|Publication number||US6261344 B1|
|Application number||US 09/379,318|
|Publication date||Jul 17, 2001|
|Filing date||Aug 23, 1999|
|Priority date||Aug 21, 1998|
|Also published as||CN1249960A, DE69925683D1, EP0982063A1, EP0982063B1|
|Publication number||09379318, 379318, US 6261344 B1, US 6261344B1, US-B1-6261344, US6261344 B1, US6261344B1|
|Inventors||Jacques Labasque, Bernard Lledos, Serge Moreau|
|Original Assignee||L'air Liquide, Societe Anonyme Pour L'etude Et L'exploitation Des Procedes Georges Claude|
|Export Citation||BiBTeX, EndNote, RefMan|
|Patent Citations (14), Referenced by (17), Classifications (23), Legal Events (5)|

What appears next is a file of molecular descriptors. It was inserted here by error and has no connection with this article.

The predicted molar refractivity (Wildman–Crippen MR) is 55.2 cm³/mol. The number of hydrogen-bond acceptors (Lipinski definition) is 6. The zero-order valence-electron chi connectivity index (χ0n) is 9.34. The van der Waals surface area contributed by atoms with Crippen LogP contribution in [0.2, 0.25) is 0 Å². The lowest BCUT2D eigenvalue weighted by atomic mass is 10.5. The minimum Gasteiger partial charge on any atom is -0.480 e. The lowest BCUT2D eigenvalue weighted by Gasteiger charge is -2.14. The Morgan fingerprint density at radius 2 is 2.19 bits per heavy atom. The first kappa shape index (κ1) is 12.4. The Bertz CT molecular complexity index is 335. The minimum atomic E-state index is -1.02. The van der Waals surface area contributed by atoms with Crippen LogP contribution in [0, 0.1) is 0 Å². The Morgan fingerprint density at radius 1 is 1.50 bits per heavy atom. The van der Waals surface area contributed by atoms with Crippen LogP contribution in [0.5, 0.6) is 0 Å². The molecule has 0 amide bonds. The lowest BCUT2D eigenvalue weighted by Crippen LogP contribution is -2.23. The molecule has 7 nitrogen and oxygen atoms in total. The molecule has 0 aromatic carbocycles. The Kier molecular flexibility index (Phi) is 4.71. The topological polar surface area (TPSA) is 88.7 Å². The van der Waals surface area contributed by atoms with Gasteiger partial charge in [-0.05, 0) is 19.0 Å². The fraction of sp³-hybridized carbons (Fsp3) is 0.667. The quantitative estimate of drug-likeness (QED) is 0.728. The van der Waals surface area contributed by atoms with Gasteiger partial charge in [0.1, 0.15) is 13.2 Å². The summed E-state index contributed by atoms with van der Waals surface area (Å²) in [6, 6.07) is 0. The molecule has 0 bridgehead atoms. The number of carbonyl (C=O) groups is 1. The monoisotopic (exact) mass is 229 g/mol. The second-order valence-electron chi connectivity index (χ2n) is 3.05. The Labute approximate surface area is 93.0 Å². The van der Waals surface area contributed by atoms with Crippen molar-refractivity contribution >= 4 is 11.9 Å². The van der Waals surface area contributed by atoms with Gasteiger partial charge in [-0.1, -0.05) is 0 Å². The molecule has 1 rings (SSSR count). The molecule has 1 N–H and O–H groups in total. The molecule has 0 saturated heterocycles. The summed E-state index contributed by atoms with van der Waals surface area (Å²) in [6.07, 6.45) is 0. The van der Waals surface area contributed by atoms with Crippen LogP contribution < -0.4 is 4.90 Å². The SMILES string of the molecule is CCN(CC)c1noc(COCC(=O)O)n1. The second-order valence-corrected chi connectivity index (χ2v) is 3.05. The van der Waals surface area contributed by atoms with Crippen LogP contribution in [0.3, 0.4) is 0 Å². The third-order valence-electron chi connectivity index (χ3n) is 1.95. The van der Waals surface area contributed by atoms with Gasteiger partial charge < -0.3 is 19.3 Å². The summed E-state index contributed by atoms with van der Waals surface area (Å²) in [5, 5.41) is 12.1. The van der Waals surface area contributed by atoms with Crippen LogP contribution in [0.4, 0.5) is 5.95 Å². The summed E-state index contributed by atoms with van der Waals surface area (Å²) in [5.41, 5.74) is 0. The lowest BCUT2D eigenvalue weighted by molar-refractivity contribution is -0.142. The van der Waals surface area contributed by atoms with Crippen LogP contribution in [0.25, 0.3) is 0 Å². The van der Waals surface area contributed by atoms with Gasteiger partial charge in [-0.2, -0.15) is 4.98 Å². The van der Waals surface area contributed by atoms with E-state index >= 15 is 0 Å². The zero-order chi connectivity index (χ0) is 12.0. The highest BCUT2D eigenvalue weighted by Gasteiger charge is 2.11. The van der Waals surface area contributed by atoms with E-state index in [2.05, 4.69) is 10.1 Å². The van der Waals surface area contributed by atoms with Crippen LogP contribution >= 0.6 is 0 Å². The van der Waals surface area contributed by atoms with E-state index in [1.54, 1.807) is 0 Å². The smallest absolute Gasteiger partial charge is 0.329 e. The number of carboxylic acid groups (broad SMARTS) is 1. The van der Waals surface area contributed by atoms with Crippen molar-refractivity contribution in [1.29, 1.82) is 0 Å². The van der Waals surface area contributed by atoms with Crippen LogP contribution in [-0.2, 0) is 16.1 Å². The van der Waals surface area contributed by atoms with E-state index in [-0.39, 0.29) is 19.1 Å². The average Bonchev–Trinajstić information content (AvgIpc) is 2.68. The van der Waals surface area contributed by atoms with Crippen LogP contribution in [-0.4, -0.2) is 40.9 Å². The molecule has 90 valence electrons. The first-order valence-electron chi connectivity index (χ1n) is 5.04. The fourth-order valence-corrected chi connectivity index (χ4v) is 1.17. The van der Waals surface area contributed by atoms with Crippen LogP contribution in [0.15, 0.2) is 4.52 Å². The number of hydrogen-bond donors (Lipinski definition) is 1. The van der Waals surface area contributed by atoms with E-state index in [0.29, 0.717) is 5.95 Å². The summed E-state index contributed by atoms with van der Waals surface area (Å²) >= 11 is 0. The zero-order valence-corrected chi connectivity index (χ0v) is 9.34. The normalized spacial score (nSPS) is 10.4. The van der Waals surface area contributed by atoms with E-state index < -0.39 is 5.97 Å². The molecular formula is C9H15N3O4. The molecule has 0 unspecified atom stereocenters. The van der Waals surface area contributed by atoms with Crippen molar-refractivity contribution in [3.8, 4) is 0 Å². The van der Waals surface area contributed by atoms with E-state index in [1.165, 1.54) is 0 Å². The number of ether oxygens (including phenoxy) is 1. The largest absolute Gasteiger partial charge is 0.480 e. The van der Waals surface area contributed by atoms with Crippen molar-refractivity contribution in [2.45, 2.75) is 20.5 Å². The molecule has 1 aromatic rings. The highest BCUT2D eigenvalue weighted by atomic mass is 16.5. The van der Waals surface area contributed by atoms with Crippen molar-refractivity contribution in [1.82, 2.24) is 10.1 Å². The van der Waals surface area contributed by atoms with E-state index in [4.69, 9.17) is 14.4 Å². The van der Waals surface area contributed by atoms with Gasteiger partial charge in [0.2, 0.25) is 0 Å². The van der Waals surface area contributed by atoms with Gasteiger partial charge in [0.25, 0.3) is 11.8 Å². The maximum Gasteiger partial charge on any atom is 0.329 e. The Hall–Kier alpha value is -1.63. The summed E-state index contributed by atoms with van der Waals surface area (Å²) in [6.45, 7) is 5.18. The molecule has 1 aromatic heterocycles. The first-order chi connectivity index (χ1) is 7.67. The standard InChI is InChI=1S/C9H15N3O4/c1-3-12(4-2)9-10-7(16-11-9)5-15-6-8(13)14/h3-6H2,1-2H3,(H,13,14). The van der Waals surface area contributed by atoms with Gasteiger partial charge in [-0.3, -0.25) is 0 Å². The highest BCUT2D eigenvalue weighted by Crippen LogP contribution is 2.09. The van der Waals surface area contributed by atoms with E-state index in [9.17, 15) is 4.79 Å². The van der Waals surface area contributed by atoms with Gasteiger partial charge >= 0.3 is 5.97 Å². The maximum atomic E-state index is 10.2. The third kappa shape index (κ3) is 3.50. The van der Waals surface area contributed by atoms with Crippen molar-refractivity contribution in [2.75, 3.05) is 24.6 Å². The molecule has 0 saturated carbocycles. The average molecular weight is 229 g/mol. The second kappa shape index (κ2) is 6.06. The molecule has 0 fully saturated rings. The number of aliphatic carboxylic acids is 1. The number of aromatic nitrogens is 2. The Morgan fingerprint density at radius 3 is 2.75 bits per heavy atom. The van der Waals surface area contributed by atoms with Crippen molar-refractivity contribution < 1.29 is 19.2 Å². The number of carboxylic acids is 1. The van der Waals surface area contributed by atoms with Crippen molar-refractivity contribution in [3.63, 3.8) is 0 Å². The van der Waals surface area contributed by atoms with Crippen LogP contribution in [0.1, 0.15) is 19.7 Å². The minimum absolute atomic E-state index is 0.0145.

|External Links: USPTO, USPTO Assignment, Espacenet|
The invention relates to a process of the PSA type, and more particularly of the VSA type, for separating a gas flow, in particular a gas flow containing essentially oxygen and nitrogen, such as air.
The gases in air, such as in particular oxygen and nitrogen, are very important industrially. At present, one of the non-cryogenic techniques used for producing these gases is the technique referred to as PSA (pressure swing adsorption), which encompasses not only PSA processes proper, but also similar processes, such as VSA (vacuum swing adsorption) or MPSA (mixed pressure swing adsorption).
According to this PSA technique, when the gas mixture to be separated is air and the component to be recovered is oxygen, the oxygen is separated from the gas mixture using preferential adsorption of at least nitrogen on a material which preferentially adsorbs at least nitrogen and is subjected to cycles of given pressure in the separation zone.